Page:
clasificación de pacientes usado es adecuado, excepto para dos sectores y la formula empleada para los sectores de internación es adecuada.This study presents the dimensioning of nursing staff at a university hospital. The main study goals were: to determine the number of nurses, nursing technicians and aids for the several sectors; to define the Technical Security Index that reflects reality at the Hospital; to verify the adequacy of a Patient Classification System and of the method used at the hospitalization sectors. Methodologically speaking, we used a structure that considers progressive care, we calculated the Technical Security Index, adapted and testes a Patient Classification System and applied a questionnaire to evaluate the methods in use. We concluded that: the study allowed us to attain the necessary number of staff for each hospital sector; the Technical Security Index reached the goal of covering for absences; the patient classification system proved to be adequate, except for two sectors, and that the structure used for the hospitalization sectors is adequate.

  9. Investigation on Current Situation of Health Education in University Hospital%高校综合医院健康教育现状及对策

    张红莲

    2011-01-01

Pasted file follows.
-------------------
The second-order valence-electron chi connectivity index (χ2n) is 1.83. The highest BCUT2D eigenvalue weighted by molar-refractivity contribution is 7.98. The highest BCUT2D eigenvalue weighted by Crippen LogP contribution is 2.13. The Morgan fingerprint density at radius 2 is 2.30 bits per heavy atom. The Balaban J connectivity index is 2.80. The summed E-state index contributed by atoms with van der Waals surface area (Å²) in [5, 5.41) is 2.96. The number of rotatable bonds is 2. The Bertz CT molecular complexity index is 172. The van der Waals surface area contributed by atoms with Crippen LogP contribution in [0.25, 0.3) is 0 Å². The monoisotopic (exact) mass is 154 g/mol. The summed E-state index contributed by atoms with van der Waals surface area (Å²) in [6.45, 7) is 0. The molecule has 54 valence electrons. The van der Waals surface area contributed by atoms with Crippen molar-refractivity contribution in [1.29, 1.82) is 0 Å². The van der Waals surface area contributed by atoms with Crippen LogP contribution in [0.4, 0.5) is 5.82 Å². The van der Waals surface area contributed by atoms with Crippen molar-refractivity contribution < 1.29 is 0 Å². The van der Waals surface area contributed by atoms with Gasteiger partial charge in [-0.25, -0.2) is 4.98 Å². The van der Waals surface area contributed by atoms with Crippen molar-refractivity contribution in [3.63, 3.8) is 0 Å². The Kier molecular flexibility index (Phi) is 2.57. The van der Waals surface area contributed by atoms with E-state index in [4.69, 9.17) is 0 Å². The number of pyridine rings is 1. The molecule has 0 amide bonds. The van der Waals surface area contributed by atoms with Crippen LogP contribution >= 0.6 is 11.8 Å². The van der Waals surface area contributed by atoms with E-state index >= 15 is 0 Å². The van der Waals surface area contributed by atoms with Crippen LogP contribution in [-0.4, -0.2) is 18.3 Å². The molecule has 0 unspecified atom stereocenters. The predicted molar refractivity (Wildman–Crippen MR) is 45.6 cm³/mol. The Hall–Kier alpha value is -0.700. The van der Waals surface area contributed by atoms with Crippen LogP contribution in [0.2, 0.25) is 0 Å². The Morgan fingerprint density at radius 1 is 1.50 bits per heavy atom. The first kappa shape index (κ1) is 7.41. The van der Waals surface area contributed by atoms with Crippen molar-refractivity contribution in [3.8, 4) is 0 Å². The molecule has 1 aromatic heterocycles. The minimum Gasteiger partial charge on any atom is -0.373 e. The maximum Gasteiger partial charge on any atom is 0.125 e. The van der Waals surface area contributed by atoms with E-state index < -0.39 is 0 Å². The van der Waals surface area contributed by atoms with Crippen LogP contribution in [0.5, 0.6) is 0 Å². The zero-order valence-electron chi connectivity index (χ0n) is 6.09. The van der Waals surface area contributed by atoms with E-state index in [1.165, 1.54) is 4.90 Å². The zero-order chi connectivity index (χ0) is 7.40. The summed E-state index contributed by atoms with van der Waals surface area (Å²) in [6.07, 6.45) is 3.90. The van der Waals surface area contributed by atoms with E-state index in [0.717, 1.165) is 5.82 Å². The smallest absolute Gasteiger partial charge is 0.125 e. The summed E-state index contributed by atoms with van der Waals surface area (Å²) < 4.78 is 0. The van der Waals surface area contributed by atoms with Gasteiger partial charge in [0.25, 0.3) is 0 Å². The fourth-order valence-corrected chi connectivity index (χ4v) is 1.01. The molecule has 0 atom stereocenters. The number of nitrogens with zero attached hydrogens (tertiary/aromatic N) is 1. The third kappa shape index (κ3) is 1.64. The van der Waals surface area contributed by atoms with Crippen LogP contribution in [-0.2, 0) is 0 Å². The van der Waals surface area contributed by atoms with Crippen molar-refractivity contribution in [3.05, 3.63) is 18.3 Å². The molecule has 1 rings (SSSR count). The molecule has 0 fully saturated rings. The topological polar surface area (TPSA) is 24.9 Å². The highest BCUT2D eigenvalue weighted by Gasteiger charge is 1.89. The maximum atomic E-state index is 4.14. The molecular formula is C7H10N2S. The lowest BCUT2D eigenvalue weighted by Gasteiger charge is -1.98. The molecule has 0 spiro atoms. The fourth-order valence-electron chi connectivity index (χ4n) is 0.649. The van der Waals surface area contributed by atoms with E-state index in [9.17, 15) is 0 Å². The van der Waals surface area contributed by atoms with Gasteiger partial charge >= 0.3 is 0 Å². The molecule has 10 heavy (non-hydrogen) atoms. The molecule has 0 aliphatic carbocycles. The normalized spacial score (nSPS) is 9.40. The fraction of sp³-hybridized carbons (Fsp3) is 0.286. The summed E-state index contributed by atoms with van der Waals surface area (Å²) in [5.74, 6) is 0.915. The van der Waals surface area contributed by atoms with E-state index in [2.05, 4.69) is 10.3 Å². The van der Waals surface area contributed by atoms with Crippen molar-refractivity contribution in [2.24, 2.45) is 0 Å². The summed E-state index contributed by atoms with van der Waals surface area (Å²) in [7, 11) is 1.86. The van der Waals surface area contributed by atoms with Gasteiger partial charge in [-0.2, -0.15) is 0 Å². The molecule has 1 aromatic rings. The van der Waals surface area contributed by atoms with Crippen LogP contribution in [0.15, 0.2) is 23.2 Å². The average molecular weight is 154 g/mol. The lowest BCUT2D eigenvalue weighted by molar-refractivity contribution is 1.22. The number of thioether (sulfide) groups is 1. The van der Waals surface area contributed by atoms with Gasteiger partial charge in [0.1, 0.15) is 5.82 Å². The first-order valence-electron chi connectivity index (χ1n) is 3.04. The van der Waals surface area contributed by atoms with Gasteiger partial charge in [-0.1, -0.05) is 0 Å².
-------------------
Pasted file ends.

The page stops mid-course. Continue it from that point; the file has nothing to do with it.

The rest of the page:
通过调查武汉某高校附属医院近3年开展举办的健康教育讲座、继续教育学习班的种类和数量,结合国内外多所高校附属医院网站健康教育内容及形式,探索我国大型综合医院开展健康教育的可行性模式,分析国内外大型综合医院开展健康教育的模式优缺点.建立起专家面对病人和健康人群的“健康教育讲座”与医院网站设立的“系统的健康教育专栏”相结合的健康模式,并对其可行性及现实推广做深入探讨.%In order to probe a feasible model for health education by university hospital in china, the current situation of health education in the university hospital in China and the United states was investigated. The topics and times of health education carried out by an university hospital from 2008.1.1.to 2010.12.31 as well as the topic and times of the national /provincial continuing medical education courses sponsored by the same hospital during the same period of three years were recorded. The Web sites from other ten university hospital of China as well as five university hospital of United states were also investigated as referenes. The advantages and the limitations of current dominant education patterns carried out in the university hospitals of China and the United states were analyzed. It is indicated that in the university hospital of China, the continuing medical education course for physicians is stressed but the health education for patients and normal population is insufficient. Moreover, there is a limited example that systemic health education can be found on the Web sites of the university hospital of China. In contrast, systemic health education for patients and normal population is a prevailling pattern carried out by the university hospital of the United states. Although the Chinese style of "face to face" lecture of health education is an effective model, the hospital Web sites pattern of systemic health education is a